Using a boxing analogy, he should have executed a right and a left hook rather than only two left or two right hooks!

Example: Your article title includes TWO highly related keyword phrases, one primary and one secondary in importance while you still maintain an ENGLISH LANGUAGE friendly looking title.

Article Title Tip: If you look at your own article title and think it’s keyword spammy, it is. Better to write an article title that is at least 60-80% in natural English language and 20-40% keyword intelligent (rather than the other way around!).

In this authors defense, article #10 is unlike the other 15 in that it doesn’t double-dip on repetitive keywords.

Your thoughts on this?

20 Comments »


1
Dave Wellman writes:

Chris,

Thanks for the help. I am just learning this whole article marketing thing and these kinds of tips are awesome!

Comment provided May 12, 2008 at 7:45 AM

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2
Carl Pruitt writes:

I can see a huge difference in the page views when my article titles have followed this formula accidentally. I often also find undiscovered keywords in the longer title.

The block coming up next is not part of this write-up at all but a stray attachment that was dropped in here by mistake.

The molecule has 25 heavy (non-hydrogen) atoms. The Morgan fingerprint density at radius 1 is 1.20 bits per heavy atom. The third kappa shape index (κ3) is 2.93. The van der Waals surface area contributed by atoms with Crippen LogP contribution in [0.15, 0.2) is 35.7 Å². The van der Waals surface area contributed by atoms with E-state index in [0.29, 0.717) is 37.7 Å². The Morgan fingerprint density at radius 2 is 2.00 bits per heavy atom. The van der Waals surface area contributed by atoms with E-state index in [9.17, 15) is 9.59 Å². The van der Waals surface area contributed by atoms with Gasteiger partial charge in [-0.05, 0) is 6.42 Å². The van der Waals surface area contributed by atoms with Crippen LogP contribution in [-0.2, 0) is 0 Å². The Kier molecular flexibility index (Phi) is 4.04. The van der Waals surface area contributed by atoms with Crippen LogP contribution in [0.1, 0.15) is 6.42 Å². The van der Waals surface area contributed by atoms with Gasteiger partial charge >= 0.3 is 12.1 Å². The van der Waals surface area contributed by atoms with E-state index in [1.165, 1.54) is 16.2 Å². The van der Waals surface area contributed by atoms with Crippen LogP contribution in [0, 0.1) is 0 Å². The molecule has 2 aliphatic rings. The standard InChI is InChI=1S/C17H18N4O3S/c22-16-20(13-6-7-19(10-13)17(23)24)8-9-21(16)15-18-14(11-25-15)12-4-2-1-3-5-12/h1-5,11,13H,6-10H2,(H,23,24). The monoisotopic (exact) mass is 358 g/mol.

Thanks!

Comment provided May 12, 2008 at 8:04 AM

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3
Anita Bruton writes:

Ok, now I’m confused.
I’m a student of Jeff Herring and took his Article Writing and Marketing Secrets Class.
One of the things he taught us regarding titles was a formula:

Keywords – Benefits – Keywords

He emphasized that the first four words should be keywords, then state the benefits and use your keywords again.

This formula seems to work for Jeff.

Could you clarify this a bit more?

Thanks

Comment provided May 12, 2008 at 8:15 AM

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4

Thanks Chris.

I’m a newbie blogger and after reading your post, I think I fall squarely into this trap. Not so much to the extent of the 15 articles listed above though. For example I might say something like MICROWAVE DANGERS – ARE WE PUTTING OUR HEALTH IN DANGER EVERY DAY? I don’t know how bad it sounds but there’s repetition of the word Danger alright. Or is that an Okay heading?

This post very enlightening.

Comment provided May 12, 2008 at 8:25 AM

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5
Jim writes:

Thanks for the reminder, I sometimes forget to add secondary keywords in the last half of the title. I must admit I like long titles when searching as they do help to focus the search.

Comment provided May 12, 2008 at 8:26 AM

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6
Jan Verhoeff writes: